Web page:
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Along the top of the circuit board of my bass are three small, black rectangular switches. It's an active bass, meaning it contains a 9V block battery in another, smaller compartment (that's where the black/red cables on the right come from). There aren't any marks on the switches except the tiny letters "MKK" on each one (hard to read, not sure if I got it right, if I had to guess I'd say it looks like a brand name).

The rightmost switch seems to turn the sound on and off completely, as in the off position the bass doesn't output any audible sound. The other two seem to only increase/decrease the volume by a little bit (might affect tone, but I didn't notice much difference except the slight volume change). When the first switch is off, the other two have no noticeable effect at all (bass still doesn't output any sound).

What are these switches called, if anything, and what are they for?

Circuit board

Front view

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  • If those two "soap bars" towards the neck are humbuckers, then the modest change in volume may indicate the switches are coil tapping (single-coil emulation)
    – Yorik
    Oct 9 '20 at 16:35
  • @Yorik it's fair that you take guesses, but this is frankly a pretty bogus one. That's a P-bass pickup; using only one of the coils would mute two of the strings so that would be stupid and obvious. (In principle it would be possible to wire the coils in parallel instead of series; on a passive bass that would reduce the output level whilst notably brightening the sound, but on an active bass it wouldn't really make any sense.) Oct 9 '20 at 17:01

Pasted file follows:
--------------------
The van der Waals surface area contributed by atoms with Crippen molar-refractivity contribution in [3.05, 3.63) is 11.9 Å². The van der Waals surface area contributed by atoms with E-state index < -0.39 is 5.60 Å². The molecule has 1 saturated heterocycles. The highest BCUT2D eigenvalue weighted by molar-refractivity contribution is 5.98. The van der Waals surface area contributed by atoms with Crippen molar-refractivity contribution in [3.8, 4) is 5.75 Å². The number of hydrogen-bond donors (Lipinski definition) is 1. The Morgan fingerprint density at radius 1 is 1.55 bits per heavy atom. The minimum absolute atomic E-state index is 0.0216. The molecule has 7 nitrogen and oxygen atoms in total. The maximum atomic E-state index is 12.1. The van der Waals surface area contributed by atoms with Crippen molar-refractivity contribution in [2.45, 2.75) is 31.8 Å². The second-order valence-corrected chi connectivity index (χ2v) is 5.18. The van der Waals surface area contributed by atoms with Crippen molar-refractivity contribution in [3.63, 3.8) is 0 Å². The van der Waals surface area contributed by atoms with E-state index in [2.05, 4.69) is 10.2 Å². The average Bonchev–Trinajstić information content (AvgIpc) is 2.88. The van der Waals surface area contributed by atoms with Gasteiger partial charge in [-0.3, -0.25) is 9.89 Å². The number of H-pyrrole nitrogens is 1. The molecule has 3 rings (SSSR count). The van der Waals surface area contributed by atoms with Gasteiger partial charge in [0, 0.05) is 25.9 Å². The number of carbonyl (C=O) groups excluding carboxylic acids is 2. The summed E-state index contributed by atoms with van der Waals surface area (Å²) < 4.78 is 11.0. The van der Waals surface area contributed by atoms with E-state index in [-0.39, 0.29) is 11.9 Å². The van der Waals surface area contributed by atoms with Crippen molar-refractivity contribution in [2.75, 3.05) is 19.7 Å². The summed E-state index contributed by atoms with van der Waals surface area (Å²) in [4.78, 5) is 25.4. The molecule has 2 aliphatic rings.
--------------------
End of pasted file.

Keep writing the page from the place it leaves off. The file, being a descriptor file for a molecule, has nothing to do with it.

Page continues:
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    Can you tell us any brand or model for the bass, pickups, and/or preamp? Oct 9 '20 at 17:04
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    The question, I'm afraid, isn't aswerable unless you can paste a schematic (or somebody happens to know it; it would certainly become less unlikely if you mentioned what model it actually is). Oct 9 '20 at 17:05
  • I mean, there are humbucking P-style pickups. Dimarzio makes one.
    – Yorik
    Oct 9 '20 at 17:22
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One possible explanation (but I'm sure there can be many others) is that this circuit board was designed to be configurable for different bass models and different pickups.

Why? Probably because that'd be cheaper and easier than having to design, produce, inventory, etc. multiple similar boards for different instrument models.

This way, instead, you have a multi-purpose board that can be easily configured in the right way when assembling the instrument, depending on pickups, model, etc.

For the same reason, while I could be wrong, I don't think it's a single coil/humbucker switch, because if it were, there would be no point in placing it there -- you'd want to make that switch accessible to the user, which is something that is commonly done e.g. by pressing the potentiometer toward the body, or with a regular switch on the body.

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  • Any idea which setting could be the intended one? The louder one or the quieter one?
    – MaxD
    Oct 10 '20 at 11:15
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    If the quality of sound is otherwise the same, I'd go for the louder one. Another reasonable approach would be to check for noise levels: plug it into an amp, with high volume, but without playing anything, and check the background noise that either positions produce. Whichever position ultimately produces the best signal to noise ratio, is probably the best.
    – MMazzon
    Oct 10 '20 at 11:46

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